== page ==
of interest rates affect all valuations in an economy. A weakening in the economy can lead to a reassessment of growth rates across the board, though the effect on earnings is likely to be the largest at cyclical firms. Similarly, an increase in interest rates will affect all investments, of course, to varying degrees.
Underlying assumptions in valuation
Even at the end of the most careful and detailed valuation, there will be uncertainty about the final figure arrived as there are assumptions that one makes about the future of the company and the economy. It is unrealistic to expect absolute certainty in valuations. The degree of precision in valuation is likely to vary widely across investments. The valuation of a large and mature company with a long financial history will usually be much more precise than that of a young company in a sector in turbulence.
not always better
There is a general belief that a valuation model that is more complex yields better valuations, but it is not necessarily so. When the models become more complex, the number of input variables needed to value the firm increases, thus bringing in the potential for input errors.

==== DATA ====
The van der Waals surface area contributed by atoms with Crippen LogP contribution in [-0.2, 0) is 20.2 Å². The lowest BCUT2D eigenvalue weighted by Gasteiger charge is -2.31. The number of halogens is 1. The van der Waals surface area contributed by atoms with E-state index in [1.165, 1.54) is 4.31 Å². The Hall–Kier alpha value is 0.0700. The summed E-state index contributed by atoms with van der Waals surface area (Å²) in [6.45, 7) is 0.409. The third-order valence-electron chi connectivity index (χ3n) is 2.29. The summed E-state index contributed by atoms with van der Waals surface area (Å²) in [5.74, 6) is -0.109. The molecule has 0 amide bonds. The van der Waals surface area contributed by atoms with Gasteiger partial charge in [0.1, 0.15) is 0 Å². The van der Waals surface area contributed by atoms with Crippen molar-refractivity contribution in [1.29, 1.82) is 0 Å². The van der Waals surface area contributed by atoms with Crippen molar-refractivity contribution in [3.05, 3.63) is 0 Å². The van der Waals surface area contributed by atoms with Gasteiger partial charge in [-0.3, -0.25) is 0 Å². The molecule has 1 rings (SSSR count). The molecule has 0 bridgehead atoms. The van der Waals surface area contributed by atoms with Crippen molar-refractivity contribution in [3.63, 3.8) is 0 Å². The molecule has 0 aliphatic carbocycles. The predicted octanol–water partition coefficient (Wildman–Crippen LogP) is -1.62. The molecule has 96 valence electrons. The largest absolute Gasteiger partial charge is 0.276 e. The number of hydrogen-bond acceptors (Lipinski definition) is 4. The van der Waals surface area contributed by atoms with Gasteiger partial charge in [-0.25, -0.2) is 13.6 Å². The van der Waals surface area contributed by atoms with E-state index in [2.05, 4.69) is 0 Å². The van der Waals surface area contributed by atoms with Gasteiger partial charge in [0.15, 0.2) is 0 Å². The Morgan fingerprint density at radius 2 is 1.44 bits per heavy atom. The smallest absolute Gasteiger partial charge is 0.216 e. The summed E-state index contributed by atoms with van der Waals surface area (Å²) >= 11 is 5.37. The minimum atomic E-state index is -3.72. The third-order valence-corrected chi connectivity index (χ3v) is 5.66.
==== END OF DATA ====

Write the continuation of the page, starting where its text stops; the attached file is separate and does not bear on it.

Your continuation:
While engaging in more complex models, investors should keep in mind the following points: First, adhere to the principle of parsimony, which states that one should not use more inputs than absolutely needed to value an asset; and, second, that there is always a trade-off between the additional benefits of building in more detail and the estimation errors.
Markets are inefficient
The general assumption under an inefficient market is that it makes mistakes and investors can find these, often using information that other investors have access to. So, it seems reasonable to say that those who believe that markets are inefficient should spend their time and resources on valuation and those who believe that markets are efficient should buy the shares at the market price as the best estimate of value.
Those who believe that the market makes mistakes and buy or sell shares on that basis believe that, ultimately, markets will correct theses